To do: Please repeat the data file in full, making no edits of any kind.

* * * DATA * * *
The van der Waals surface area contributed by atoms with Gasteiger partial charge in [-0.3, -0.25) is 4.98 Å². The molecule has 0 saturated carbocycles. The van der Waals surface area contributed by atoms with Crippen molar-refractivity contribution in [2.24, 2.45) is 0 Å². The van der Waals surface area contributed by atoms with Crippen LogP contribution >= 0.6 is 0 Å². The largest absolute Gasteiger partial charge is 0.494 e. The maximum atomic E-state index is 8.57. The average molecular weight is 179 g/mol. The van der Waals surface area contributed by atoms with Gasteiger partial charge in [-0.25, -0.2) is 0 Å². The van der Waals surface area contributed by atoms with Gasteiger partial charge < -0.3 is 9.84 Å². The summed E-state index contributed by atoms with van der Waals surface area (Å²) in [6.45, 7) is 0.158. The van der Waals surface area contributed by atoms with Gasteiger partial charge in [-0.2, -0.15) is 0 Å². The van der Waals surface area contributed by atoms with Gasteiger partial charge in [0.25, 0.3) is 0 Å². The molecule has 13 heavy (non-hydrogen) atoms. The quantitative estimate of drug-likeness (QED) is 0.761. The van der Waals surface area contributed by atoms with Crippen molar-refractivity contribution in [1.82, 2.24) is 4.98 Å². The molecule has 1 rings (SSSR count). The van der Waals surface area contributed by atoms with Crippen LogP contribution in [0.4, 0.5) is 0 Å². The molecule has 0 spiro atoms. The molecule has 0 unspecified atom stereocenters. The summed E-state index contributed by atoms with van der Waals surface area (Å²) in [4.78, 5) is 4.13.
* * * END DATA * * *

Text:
The van der Waals surface area contributed by atoms with Gasteiger partial charge in [-0.3, -0.25) is 4.98 Å². The molecule has 0 saturated carbocycles. The van der Waals surface area contributed by atoms with Crippen molar-refractivity contribution in [2.24, 2.45) is 0 Å². The van der Waals surface area contributed by atoms with Crippen LogP contribution >= 0.6 is 0 Å². The largest absolute Gasteiger partial charge is 0.494 e. The maximum atomic E-state index is 8.57. The average molecular weight is 179 g/mol. The van der Waals surface area contributed by atoms with Gasteiger partial charge in [-0.25, -0.2) is 0 Å². The van der Waals surface area contributed by atoms with Gasteiger partial charge < -0.3 is 9.84 Å². The summed E-state index contributed by atoms with van der Waals surface area (Å²) in [6.45, 7) is 0.158. The van der Waals surface area contributed by atoms with Gasteiger partial charge in [-0.2, -0.15) is 0 Å². The van der Waals surface area contributed by atoms with Gasteiger partial charge in [0.25, 0.3) is 0 Å². The molecule has 13 heavy (non-hydrogen) atoms. The quantitative estimate of drug-likeness (QED) is 0.761. The van der Waals surface area contributed by atoms with Crippen molar-refractivity contribution in [1.82, 2.24) is 4.98 Å². The molecule has 1 rings (SSSR count). The van der Waals surface area contributed by atoms with Crippen LogP contribution in [0.4, 0.5) is 0 Å². The molecule has 0 spiro atoms. The molecule has 0 unspecified atom stereocenters. The summed E-state index contributed by atoms with van der Waals surface area (Å²) in [4.78, 5) is 4.13.